How processor compatibility mode works

Processor compatibility mode ensures that the set of processor features available to virtual machines across a disparate set of virtualization hosts will match by presenting only a limited set of processor features to the virtual machine. Processor compatibility mode hides newer processor instructions sets, typically those introduced within the last 10 years. However, hiding these features means that the guest operating system and application software cannot take advantage of these processor instruction set enhancements.

For a complete list of features that are hidden for processor compatibility mode, refer to section 5.2.11 in the Hypervisor Top-Level Functional Specification.

Ramifications of using processor compatibility mode

It is difficult to quantify the overall performance effects of processor compatibility mode. The performance loss is primarily dependent on the workload running in the virtual machine. Some workloads will be completely unaffected, while others will show a noticeable difference. Software that heavily relies on hardware optimizations (such as encryption, compression, or intensive floating-point calculations) will be impacted the most.

The following example describes how AES encryption is affected by using processor compatibility mode, and there are many more. If you are concerned about the performance impact of processor compatibility mode, it is best to compare virtual machine workload performance with processor compatibility mode enabled and with it disabled.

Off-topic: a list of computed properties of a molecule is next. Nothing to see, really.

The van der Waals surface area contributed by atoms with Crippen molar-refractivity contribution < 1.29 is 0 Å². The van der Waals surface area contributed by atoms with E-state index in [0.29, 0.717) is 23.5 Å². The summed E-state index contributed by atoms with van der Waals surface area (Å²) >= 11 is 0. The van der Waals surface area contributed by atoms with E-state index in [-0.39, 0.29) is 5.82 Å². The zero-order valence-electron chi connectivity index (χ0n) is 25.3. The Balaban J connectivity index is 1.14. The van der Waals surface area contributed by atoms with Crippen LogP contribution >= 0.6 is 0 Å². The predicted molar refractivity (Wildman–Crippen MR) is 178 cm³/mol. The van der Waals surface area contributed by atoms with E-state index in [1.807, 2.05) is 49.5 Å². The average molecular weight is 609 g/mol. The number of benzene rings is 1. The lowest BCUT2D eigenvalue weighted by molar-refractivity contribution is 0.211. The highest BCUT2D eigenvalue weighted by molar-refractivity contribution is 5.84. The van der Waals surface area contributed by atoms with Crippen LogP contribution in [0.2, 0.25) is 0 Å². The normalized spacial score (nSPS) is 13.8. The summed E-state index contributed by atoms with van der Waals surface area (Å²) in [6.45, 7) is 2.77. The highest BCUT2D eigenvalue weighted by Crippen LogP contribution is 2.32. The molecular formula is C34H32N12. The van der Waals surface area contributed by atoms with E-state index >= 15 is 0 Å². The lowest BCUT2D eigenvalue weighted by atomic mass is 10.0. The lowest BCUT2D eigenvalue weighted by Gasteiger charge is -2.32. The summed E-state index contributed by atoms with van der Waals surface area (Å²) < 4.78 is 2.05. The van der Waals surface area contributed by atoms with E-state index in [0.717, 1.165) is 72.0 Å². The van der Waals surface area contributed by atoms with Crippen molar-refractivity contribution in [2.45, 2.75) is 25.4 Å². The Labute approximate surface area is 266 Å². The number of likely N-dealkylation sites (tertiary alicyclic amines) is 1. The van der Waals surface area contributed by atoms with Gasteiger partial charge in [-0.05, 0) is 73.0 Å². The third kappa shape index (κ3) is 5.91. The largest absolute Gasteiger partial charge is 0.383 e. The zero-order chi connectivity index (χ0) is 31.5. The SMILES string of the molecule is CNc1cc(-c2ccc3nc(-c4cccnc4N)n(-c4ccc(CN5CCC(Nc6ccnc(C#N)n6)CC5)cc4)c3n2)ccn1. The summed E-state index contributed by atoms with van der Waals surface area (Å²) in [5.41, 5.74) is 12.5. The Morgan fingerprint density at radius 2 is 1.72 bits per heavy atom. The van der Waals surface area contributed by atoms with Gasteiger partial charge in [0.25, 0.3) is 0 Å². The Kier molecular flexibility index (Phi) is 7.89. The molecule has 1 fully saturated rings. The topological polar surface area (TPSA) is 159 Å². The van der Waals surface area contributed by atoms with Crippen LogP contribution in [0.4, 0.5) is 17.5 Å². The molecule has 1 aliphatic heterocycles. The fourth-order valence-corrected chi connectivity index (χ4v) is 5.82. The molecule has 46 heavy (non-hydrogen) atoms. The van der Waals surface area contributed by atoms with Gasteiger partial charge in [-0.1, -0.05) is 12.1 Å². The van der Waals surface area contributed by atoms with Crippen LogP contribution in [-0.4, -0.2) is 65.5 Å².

Example: AES encryption

One example of an operation that is impacted by processor compatibility mode is AES encryption (a common form of encryption). Many new Intel and AMD processors include an ISA extension that accelerates AES by using hardware. Intel claims this optimization provides a 2-3 fold performance gain, with some implementations providing a 10-fold gain. (For more information, see Intel Advanced Encryption Standard Instructions.)

Applications that encrypt or decrypt a large amount of data benefit from this processor feature, so turning it off by enabling processor compatibility mode will impact the performance of these specific operations.

Using processor compatibility mode

There are important concepts to understand when using processor compatibility mode in Hyper-V:

  • Running virtual machines can only be migrated between virtualization hosts that use processors from the same manufacturer.

  • You must shut down the virtual machine before you can enable or disable processor compatibility mode.

  • Processor compatibility mode is not needed for virtual machines moves that involve a stop and restart of the virtual machines.

  • Any time a virtual machine is restarted, the guest operating system will enumerate the processor features that are available on the new host computer.

Enabling processor compatibility mode

To enable processor compatibility mode for a virtual machine

  1. Click Start, point to Administrative Tools, and then click Hyper-V Manager.

  2. Select the server running Hyper-V and the desired virtual machine.

  3. If the virtual machine is running, you must shut down the virtual machine to change the processor compatibility mode setting.

  4. In the Action pane, click Settings, and then click Processor.

  5. Expand Processor, and click Compatibility.

  6. Click Migrate to a physical computer with a different processor, and then click OK.